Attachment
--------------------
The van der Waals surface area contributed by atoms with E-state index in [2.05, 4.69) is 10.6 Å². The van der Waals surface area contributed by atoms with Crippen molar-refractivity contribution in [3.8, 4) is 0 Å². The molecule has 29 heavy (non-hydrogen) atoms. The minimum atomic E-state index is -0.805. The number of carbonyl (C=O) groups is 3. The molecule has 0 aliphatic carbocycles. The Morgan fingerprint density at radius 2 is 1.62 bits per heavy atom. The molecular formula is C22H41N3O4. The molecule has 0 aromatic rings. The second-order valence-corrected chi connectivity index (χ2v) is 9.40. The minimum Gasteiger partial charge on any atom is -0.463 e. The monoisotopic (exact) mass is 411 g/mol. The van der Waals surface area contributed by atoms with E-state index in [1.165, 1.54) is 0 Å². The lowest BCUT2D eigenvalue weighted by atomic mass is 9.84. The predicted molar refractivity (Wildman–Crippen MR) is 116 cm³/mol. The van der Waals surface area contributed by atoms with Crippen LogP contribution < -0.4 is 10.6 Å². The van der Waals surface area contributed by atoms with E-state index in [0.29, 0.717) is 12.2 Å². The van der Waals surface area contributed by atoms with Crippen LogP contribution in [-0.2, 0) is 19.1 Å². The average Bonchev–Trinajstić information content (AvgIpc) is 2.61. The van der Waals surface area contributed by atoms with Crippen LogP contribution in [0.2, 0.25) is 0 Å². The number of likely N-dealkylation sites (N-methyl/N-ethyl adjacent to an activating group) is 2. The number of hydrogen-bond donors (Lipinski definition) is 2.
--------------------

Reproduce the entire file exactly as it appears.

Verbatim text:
The van der Waals surface area contributed by atoms with E-state index in [2.05, 4.69) is 10.6 Å². The van der Waals surface area contributed by atoms with Crippen molar-refractivity contribution in [3.8, 4) is 0 Å². The molecule has 29 heavy (non-hydrogen) atoms. The minimum atomic E-state index is -0.805. The number of carbonyl (C=O) groups is 3. The molecule has 0 aliphatic carbocycles. The Morgan fingerprint density at radius 2 is 1.62 bits per heavy atom. The molecular formula is C22H41N3O4. The molecule has 0 aromatic rings. The second-order valence-corrected chi connectivity index (χ2v) is 9.40. The minimum Gasteiger partial charge on any atom is -0.463 e. The monoisotopic (exact) mass is 411 g/mol. The van der Waals surface area contributed by atoms with E-state index in [1.165, 1.54) is 0 Å². The lowest BCUT2D eigenvalue weighted by atomic mass is 9.84. The predicted molar refractivity (Wildman–Crippen MR) is 116 cm³/mol. The van der Waals surface area contributed by atoms with Crippen LogP contribution < -0.4 is 10.6 Å². The van der Waals surface area contributed by atoms with E-state index in [0.29, 0.717) is 12.2 Å². The van der Waals surface area contributed by atoms with Crippen LogP contribution in [-0.2, 0) is 19.1 Å². The average Bonchev–Trinajstić information content (AvgIpc) is 2.61. The van der Waals surface area contributed by atoms with Crippen LogP contribution in [0.2, 0.25) is 0 Å². The number of likely N-dealkylation sites (N-methyl/N-ethyl adjacent to an activating group) is 2. The number of hydrogen-bond donors (Lipinski definition) is 2.